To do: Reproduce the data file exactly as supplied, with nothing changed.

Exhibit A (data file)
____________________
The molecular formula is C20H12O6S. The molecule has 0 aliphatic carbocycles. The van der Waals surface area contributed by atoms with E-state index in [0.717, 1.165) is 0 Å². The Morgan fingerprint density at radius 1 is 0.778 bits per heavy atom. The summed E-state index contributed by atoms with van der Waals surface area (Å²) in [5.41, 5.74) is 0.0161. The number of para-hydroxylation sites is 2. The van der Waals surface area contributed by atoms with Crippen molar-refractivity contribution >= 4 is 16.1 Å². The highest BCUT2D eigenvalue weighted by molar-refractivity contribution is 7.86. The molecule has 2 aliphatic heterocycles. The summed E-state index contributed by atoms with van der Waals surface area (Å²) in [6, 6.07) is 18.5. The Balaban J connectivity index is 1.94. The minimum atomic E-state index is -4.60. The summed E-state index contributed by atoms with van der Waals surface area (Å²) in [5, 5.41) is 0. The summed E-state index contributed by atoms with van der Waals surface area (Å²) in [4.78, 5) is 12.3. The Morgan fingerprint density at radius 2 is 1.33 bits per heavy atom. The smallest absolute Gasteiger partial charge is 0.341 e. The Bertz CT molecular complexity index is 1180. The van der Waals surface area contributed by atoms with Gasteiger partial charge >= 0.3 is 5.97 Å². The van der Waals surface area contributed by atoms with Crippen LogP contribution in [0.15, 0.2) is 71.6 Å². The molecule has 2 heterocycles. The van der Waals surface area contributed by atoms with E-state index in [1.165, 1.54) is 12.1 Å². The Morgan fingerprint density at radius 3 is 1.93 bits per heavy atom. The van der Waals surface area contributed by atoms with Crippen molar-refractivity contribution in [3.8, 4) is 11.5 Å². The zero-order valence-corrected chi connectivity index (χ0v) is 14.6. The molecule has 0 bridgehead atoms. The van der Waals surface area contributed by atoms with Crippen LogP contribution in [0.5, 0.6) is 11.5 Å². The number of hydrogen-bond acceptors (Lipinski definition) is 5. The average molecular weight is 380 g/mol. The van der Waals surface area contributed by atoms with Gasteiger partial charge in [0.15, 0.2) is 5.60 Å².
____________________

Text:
The molecular formula is C20H12O6S. The molecule has 0 aliphatic carbocycles. The van der Waals surface area contributed by atoms with E-state index in [0.717, 1.165) is 0 Å². The Morgan fingerprint density at radius 1 is 0.778 bits per heavy atom. The summed E-state index contributed by atoms with van der Waals surface area (Å²) in [5.41, 5.74) is 0.0161. The number of para-hydroxylation sites is 2. The van der Waals surface area contributed by atoms with Crippen molar-refractivity contribution >= 4 is 16.1 Å². The highest BCUT2D eigenvalue weighted by molar-refractivity contribution is 7.86. The molecule has 2 aliphatic heterocycles. The summed E-state index contributed by atoms with van der Waals surface area (Å²) in [6, 6.07) is 18.5. The Balaban J connectivity index is 1.94. The minimum atomic E-state index is -4.60. The summed E-state index contributed by atoms with van der Waals surface area (Å²) in [5, 5.41) is 0. The summed E-state index contributed by atoms with van der Waals surface area (Å²) in [4.78, 5) is 12.3. The Morgan fingerprint density at radius 2 is 1.33 bits per heavy atom. The smallest absolute Gasteiger partial charge is 0.341 e. The Bertz CT molecular complexity index is 1180. The van der Waals surface area contributed by atoms with Gasteiger partial charge >= 0.3 is 5.97 Å². The van der Waals surface area contributed by atoms with Crippen LogP contribution in [0.15, 0.2) is 71.6 Å². The molecule has 2 heterocycles. The van der Waals surface area contributed by atoms with E-state index in [1.165, 1.54) is 12.1 Å². The Morgan fingerprint density at radius 3 is 1.93 bits per heavy atom. The van der Waals surface area contributed by atoms with Crippen molar-refractivity contribution in [3.8, 4) is 11.5 Å². The zero-order valence-corrected chi connectivity index (χ0v) is 14.6. The molecule has 0 bridgehead atoms. The van der Waals surface area contributed by atoms with Crippen LogP contribution in [0.5, 0.6) is 11.5 Å². The number of hydrogen-bond acceptors (Lipinski definition) is 5. The average molecular weight is 380 g/mol. The van der Waals surface area contributed by atoms with Gasteiger partial charge in [0.15, 0.2) is 5.60 Å².